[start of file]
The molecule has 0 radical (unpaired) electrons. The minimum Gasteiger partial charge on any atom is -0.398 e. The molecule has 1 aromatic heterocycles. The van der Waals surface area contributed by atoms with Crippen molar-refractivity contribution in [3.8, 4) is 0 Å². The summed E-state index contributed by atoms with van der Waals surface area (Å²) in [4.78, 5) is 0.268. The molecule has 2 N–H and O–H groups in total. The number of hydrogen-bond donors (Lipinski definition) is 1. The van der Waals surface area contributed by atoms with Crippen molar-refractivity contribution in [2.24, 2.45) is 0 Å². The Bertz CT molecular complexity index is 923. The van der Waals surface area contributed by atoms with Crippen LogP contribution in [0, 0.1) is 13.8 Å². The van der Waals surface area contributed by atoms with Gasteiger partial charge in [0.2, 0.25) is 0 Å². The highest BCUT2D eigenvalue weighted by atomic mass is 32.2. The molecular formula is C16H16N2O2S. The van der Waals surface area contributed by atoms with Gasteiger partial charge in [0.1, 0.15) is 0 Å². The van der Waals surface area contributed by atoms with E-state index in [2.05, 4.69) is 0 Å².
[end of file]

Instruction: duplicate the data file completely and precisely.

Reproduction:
The molecule has 0 radical (unpaired) electrons. The minimum Gasteiger partial charge on any atom is -0.398 e. The molecule has 1 aromatic heterocycles. The van der Waals surface area contributed by atoms with Crippen molar-refractivity contribution in [3.8, 4) is 0 Å². The summed E-state index contributed by atoms with van der Waals surface area (Å²) in [4.78, 5) is 0.268. The molecule has 2 N–H and O–H groups in total. The number of hydrogen-bond donors (Lipinski definition) is 1. The van der Waals surface area contributed by atoms with Crippen molar-refractivity contribution in [2.24, 2.45) is 0 Å². The Bertz CT molecular complexity index is 923. The van der Waals surface area contributed by atoms with Crippen LogP contribution in [0, 0.1) is 13.8 Å². The van der Waals surface area contributed by atoms with Gasteiger partial charge in [0.2, 0.25) is 0 Å². The highest BCUT2D eigenvalue weighted by atomic mass is 32.2. The molecular formula is C16H16N2O2S. The van der Waals surface area contributed by atoms with Gasteiger partial charge in [0.1, 0.15) is 0 Å². The van der Waals surface area contributed by atoms with E-state index in [2.05, 4.69) is 0 Å².